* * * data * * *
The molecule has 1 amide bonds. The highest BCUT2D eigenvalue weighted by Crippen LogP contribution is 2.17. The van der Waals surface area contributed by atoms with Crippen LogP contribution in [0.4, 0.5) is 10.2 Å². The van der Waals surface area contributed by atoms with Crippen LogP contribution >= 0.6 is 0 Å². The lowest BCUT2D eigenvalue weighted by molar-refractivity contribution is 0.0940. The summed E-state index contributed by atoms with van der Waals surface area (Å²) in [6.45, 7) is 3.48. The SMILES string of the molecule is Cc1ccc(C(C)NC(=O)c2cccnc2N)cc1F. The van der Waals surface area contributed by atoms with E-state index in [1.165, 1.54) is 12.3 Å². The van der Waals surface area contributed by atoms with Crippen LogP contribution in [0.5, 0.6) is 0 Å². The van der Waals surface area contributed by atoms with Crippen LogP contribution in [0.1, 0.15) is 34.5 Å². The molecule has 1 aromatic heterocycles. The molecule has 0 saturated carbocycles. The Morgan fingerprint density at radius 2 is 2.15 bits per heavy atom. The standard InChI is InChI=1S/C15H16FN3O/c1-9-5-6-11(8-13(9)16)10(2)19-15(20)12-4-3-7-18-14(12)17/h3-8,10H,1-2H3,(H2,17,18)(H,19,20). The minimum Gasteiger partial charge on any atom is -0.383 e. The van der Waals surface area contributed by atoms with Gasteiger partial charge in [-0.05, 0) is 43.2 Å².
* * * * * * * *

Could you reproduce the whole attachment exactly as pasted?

The molecule has 1 amide bonds. The highest BCUT2D eigenvalue weighted by Crippen LogP contribution is 2.17. The van der Waals surface area contributed by atoms with Crippen LogP contribution in [0.4, 0.5) is 10.2 Å². The van der Waals surface area contributed by atoms with Crippen LogP contribution >= 0.6 is 0 Å². The lowest BCUT2D eigenvalue weighted by molar-refractivity contribution is 0.0940. The summed E-state index contributed by atoms with van der Waals surface area (Å²) in [6.45, 7) is 3.48. The SMILES string of the molecule is Cc1ccc(C(C)NC(=O)c2cccnc2N)cc1F. The van der Waals surface area contributed by atoms with E-state index in [1.165, 1.54) is 12.3 Å². The van der Waals surface area contributed by atoms with Crippen LogP contribution in [0.5, 0.6) is 0 Å². The van der Waals surface area contributed by atoms with Crippen LogP contribution in [0.1, 0.15) is 34.5 Å². The molecule has 1 aromatic heterocycles. The molecule has 0 saturated carbocycles. The Morgan fingerprint density at radius 2 is 2.15 bits per heavy atom. The standard InChI is InChI=1S/C15H16FN3O/c1-9-5-6-11(8-13(9)16)10(2)19-15(20)12-4-3-7-18-14(12)17/h3-8,10H,1-2H3,(H2,17,18)(H,19,20). The minimum Gasteiger partial charge on any atom is -0.383 e. The van der Waals surface area contributed by atoms with Gasteiger partial charge in [-0.05, 0) is 43.2 Å².